Two vectors having the same direction are at an angle #0#. If they have opposite direction, then their angle is #\pi#, which corresponds to #180^\circ#. The angle #\frac{\pi}{2}# (or #90^\circ#), lying right between these two, has a special significance.

Let #V# be an inner product space. Two vectors #\vec{a}# and #\vec{b}# of #V# are **perpendicular** to each other if #\dotprod{\vec{a}}{\vec{b}} = 0#. In this case, we write #\vec{a}\ \perp\ \vec{b}#.

In this definition #\vec{a}# and/or #\vec{b}# may be the zero vector.

Because #\dotprod{\vec{a}}{\vec{b}} =\dotprod{\vec{b}}{\vec{a}} #, the vector #\vec{a}# is perpendicular to #\vec{b}# if and only if #\vec{b}# is perpendicular to #\vec{a}#. In other words: the perpendicularity relation is symmetric.

In #\mathbb{R}^n# with the standard inner product, for each #i# and #j# with #i\neq j# the vectors #\vec{e}_i# and #\vec{e}_j# are perpendicular to each other. In addition, each of these vectors has length #1#. These properties are called orthonormality and will *later* play an important role for inner product spaces.

When #\vec{a}# and #\vec{b}# are distinct from the zero vector, then it follows from #\vec{a}\perp\vec{b}# that the angle #\varphi# between the two vectors satisfies #\cos(\varphi) = 0#, so #\varphi=\frac{\pi}{2}# (that is, #90^\circ#). This corresponds to the case of the plane which we discussed.

By means of the definition of angles, we can place the Pythagorean theorem in a formal setting.

Let #V# be an inner product space.

- The vectors #\vec{a}# and #\vec{b}# are perpendicular to each other if and only if

\[\norm{\vec{a}+\vec{b}}^2 = \norm{\vec{a}}^2 + \norm{\vec{b}}^2 \]
- If the vectors #\vec{a}_1 \ldots ,\vec{a}_k# are mutually perpendicular, that is to say: #\dotprod{\vec{a}_i}{\vec{a}_j }=0# if #i\neq j#, then\[\norm{\vec{a}_1+\cdots + \vec{a}_k}^2 =\norm{\vec{a}_1}^2 +

\cdots + \norm{\vec{a}_k }^2\]

In order to prove the first part, we use the properties of the inner product and work out #\norm{\vec{a}+\vec{b}}^2#:

\[\begin{array}{rcl}

\norm{\vec{a}+\vec{b}}^2 & =&\dotprod{(\vec{a}+\vec{b})}{( \vec{a} + \vec{b})}\\&=&\dotprod{\vec{a} }{\vec{a}} + \dotprod{\vec{a}}{ \vec{b}}+

\dotprod{\vec{b}}{\vec{a}}+\dotprod{\vec{b}}{\vec{b}}\\

& =&\norm{\vec{a}}^2 +

\norm{\vec{b}}^2 +2(\dotprod{\vec{a}}{\vec{b}})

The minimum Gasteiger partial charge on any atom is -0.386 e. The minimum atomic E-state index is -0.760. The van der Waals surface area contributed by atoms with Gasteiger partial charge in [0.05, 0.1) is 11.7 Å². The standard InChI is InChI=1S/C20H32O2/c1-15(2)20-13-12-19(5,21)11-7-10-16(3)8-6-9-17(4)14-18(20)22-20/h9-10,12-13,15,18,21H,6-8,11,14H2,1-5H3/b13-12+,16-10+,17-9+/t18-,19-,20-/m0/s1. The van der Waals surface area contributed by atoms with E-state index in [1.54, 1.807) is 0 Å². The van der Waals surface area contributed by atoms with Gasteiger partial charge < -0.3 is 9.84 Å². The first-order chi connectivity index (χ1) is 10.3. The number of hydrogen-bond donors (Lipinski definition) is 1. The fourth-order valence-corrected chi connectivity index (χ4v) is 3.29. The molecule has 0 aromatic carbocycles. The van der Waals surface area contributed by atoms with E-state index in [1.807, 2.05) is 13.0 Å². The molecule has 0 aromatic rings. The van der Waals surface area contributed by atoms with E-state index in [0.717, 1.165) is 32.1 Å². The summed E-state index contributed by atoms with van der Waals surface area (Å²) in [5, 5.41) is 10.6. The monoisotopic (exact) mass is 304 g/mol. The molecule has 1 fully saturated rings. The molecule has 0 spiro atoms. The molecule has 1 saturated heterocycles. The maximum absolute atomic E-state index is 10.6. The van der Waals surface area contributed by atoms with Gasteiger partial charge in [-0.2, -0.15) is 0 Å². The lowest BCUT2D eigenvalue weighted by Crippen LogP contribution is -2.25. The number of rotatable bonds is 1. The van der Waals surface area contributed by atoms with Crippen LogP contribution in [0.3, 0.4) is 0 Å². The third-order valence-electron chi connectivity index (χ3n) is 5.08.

\end{array}

\] Since #\vec{a}# and #\vec{b}# are perpendicular by assumption, we have #\dotprod{\vec{a} }{\vec{b}}=0#. When we use this in the above expression, we find #\norm{\vec{a}+\vec{b}}^2 =\norm{\vec{a}}^2 +\norm{\vec{b}}^2#.

In order to prove the other implication we assume that #\norm{\vec{a}+\vec{b}}^2 =\norm{\vec{a}}^2 + \norm{\vec{b}}^2#. This implies that #2(\dotprod{\vec{a} }{\vec{b}})=0#, so #\dotprod{\vec{a}}{\vec{b}}=0# and consequently #\vec{a}\perp\vec{b}#. This proves the first statement.

The second statement follows by induction from the first. The full proof is left to the reader.

If we look at the vector space #V=\mathbb{R}^2# with the standard inner product, we get the Pythagorean theorem as we know it. If the vectors #\vec{a}# and #\vec{b}# are perpendicular to each other, then, according to the theorem, #\norm{\vec{a}+\vec{b}}^2=\norm{\vec{a}}^2+\norm{\vec{b}}^2#. The vector #\vec{a}+\vec{b}# is of course the vector #\vec{c}# of the Pythagorean theorem.

The fact that the second statement contains no 'if and only if', can be understood by looking at the following counterexample. Take the vectors #\vec{a}_1=\rv{1,0}#, #\vec{a}_2=\rv{0,1}#, and #\vec{a}_3=\rv{1,-1}#. We have \[\norm{\vec{a}_1+\vec{a}_2+\vec{a}_3}^2 = \norm{\rv{2,0}}^2=4\] and \[\norm{\vec{a}_1}^2 + \norm{\vec{a}_2}^2 + \norm{\vec{a}_3}^2= 1+1+2 = 4\] so the equality of the statement holds. However, the inner product #\dotprod{\vec{a}_1}{\vec{a}_3}# is equal to #1# and so the vectors #\vec{a}_1# and #\vec{a}_3# are not perpendicular!

Provide a vector of the inner product space #\mathbb{R}^3# (with the standard inner product), which is distinct from the zero vector and perpendicular to the vector \[\rv{7,-7,-5}\]

\(\rv{0,1,-{{7}\over{5}}}\)

The answer is not unique.

A vector #\rv{x,y,z}# is perpendicular to \( \rv{7,-7,-5}\) if and only if #\dotprod{\rv{7,-7,-5}}{\rv{x,y,z}}=0#. This means that we must have \[x\cdot 7+y\cdot (-7) + z\cdot (-5)=0\] This is a single linear equation with three unknowns, so we can simply choose values for #x# and #y# (not both equal to #0# so as to avoid the zero vector for an answer) and solve the resulting linear equation in #z#.

We take #x=0# and #y=1#. This gives the equation #-7+z\cdot -5=0#, which has solution #z=-{{7}\over{5}}#. We then find the vector

\[\rv{0,1,-{{7}\over{5}}}\]

The solution is not unique; each solution #\rv{x,y,z}# of #7 x-7 y-5 z=0# distinct from the zero vector is a good answer.